Irrigation Types

Irrigation methods refer to the techniques adopted for carrying water from its source to crops. The characteristics of efficient irrigation method is:

  • Uniform distribution of water.
  • Minimum transport and minimum loss of soil.
  • Storage of maximum water.
  • Crop growth is not adversely affected.
  • Economically sound and adaptable.

a)Canal Irrigation

  • Canal irrigation is one of the most important sources of irrigation.
  • It accounts for about 24% of the total irrigation in the nation.
  • It is an effective source of irrigation in low-level relief, deep fertile soil and perennial river areasTherefore the main concentration of canal irrigation is in the northern plains.
  • Total areas under the canal irrigation in India is around 16.5 million hectares
  • 60% of Canal irrigation is found in the northern plains such as UP, Punjab, Haryana, Bihar and Rajasthan.

b) Well Irrigation

  • About 63% of the net irrigated area in India is irrigated by Wells.
  • Well, irrigation is cheap and dependable.
  • Well, irrigation is popular in areas where tank and canal irrigation is not available.
  • A well is hole dug in the ground to obtain subsoil water.
  • An ordinary well is about 3 to 5 meters deep but deeper wells are about 15 meters deep.
  • Several methods like Persian wheel, Reht, Charas or mot, dhingly are used to lift groundwater from wells.
  • Geographical distribution.
    • Well irrigation accounts for about 63% of the net irrigated area in the country.
    • Popular areas with sufficient sweet groundwater are:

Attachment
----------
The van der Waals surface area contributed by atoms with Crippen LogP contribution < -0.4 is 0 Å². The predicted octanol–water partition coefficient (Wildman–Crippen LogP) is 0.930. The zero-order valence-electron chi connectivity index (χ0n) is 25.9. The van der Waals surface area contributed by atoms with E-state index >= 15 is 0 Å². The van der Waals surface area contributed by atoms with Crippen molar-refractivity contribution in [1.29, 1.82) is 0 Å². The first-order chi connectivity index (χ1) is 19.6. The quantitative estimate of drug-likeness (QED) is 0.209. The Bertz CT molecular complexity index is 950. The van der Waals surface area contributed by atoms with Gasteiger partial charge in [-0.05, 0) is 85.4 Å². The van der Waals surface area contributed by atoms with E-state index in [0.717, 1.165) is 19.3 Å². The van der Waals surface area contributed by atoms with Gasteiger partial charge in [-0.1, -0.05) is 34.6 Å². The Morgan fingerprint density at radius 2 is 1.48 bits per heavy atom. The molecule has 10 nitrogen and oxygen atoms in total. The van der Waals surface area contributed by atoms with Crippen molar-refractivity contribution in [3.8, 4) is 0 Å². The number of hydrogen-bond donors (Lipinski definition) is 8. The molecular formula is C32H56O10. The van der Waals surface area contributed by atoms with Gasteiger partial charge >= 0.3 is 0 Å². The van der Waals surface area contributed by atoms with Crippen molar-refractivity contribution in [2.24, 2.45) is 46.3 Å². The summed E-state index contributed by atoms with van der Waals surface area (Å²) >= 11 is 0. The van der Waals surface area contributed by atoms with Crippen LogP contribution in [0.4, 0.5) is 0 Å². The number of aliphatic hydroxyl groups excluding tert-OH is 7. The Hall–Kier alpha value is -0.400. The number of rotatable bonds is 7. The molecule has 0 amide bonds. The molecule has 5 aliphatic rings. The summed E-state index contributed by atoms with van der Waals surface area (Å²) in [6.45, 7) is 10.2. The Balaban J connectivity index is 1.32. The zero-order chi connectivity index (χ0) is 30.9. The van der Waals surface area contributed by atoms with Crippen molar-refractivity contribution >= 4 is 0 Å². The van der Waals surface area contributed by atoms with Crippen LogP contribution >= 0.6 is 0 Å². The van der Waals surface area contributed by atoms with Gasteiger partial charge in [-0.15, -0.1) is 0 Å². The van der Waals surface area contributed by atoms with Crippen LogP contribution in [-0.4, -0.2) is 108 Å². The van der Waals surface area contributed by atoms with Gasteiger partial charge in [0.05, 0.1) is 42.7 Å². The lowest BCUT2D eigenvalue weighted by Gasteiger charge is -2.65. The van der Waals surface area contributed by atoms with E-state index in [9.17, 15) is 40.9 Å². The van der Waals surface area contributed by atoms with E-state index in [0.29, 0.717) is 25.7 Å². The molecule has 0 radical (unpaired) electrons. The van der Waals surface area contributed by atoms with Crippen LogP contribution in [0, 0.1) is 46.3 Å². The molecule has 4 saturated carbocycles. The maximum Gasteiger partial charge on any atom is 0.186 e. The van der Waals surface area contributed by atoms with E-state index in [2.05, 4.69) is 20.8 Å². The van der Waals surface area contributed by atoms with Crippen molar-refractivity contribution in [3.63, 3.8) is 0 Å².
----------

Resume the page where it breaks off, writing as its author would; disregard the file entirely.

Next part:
• Northern Plains
      • Deltaic plains of Mahanadi, Godavari, Krishna, Cauvery,
      • Parts of Narmada and Tapi Valleys.
      • Weathered areas of Deccan trap
      • Crystalline and sedimentary zone of peninsular India.

c)Tube Wells

  • A tube well is a deeper well (>15 meters) from which water is lifted with the help of a pumping set operated by an electric motor or diesel engine.
  • Geographical conditions favourable for tube well installation is as follows:
    • Sufficient quantity of groundwater
    • Sufficiently high groundwater table so that pumping is economical
    • Regular supply of cheap electricity and diesel so that water can be taken out when needed.
    • Soil in the immediate neighborhood of tube well should be fertile so that the construction and operational cost of tube well is recovered by increased farm production.
  • Wells proliferated after Green Revolution in Punjab, Haryana and Western Uttar Pradesh.
  • Water application efficiency is 60% in well and tube well irrigation.


d) Tank Irrigation

  • Tanks are both natural and man-made.
  • A hollow is built on the surface by constructing bund across the stream, canals.A tank consists of water storage which has been developed by constructing small bund of earth or stones built across the stream.
  • These are mostly of small size and are built by individual farmers and group of farmers.
  • Tank Irrigation is an old system of irrigation in India.
  • The Tanks used to collect water during rainy season and store for irrigation and other purposes.
  • It includes Ponds and Lakes.
  • Tank irrigation is popular in peninsular India.

It is popular in peninsular India due to following reasons:

  • Hard to dig canals and wells in undulating relief and hard rocks.
  • Natural tank formations due to natural depression in the surfaces.
  • Perennial river absence in Peninsular regions.
  • No percolation in Impermeable rock structure.